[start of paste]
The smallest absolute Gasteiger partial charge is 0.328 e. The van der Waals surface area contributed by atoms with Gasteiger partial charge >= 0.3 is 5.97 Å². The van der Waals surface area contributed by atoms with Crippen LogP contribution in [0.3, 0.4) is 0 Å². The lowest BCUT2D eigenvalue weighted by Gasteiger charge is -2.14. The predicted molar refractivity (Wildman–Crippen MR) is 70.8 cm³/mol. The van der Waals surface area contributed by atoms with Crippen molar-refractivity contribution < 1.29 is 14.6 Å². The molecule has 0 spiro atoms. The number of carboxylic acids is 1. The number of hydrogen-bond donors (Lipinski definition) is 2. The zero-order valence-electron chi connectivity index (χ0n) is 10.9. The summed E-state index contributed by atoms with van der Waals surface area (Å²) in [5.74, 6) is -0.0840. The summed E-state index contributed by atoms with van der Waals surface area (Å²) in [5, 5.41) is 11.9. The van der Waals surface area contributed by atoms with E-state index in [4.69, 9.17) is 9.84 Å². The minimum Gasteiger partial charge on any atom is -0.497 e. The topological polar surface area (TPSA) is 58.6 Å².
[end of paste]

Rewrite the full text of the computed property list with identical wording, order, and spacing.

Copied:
The smallest absolute Gasteiger partial charge is 0.328 e. The van der Waals surface area contributed by atoms with Gasteiger partial charge >= 0.3 is 5.97 Å². The van der Waals surface area contributed by atoms with Crippen LogP contribution in [0.3, 0.4) is 0 Å². The lowest BCUT2D eigenvalue weighted by Gasteiger charge is -2.14. The predicted molar refractivity (Wildman–Crippen MR) is 70.8 cm³/mol. The van der Waals surface area contributed by atoms with Crippen molar-refractivity contribution < 1.29 is 14.6 Å². The molecule has 0 spiro atoms. The number of carboxylic acids is 1. The number of hydrogen-bond donors (Lipinski definition) is 2. The zero-order valence-electron chi connectivity index (χ0n) is 10.9. The summed E-state index contributed by atoms with van der Waals surface area (Å²) in [5.74, 6) is -0.0840. The summed E-state index contributed by atoms with van der Waals surface area (Å²) in [5, 5.41) is 11.9. The van der Waals surface area contributed by atoms with E-state index in [4.69, 9.17) is 9.84 Å². The minimum Gasteiger partial charge on any atom is -0.497 e. The topological polar surface area (TPSA) is 58.6 Å².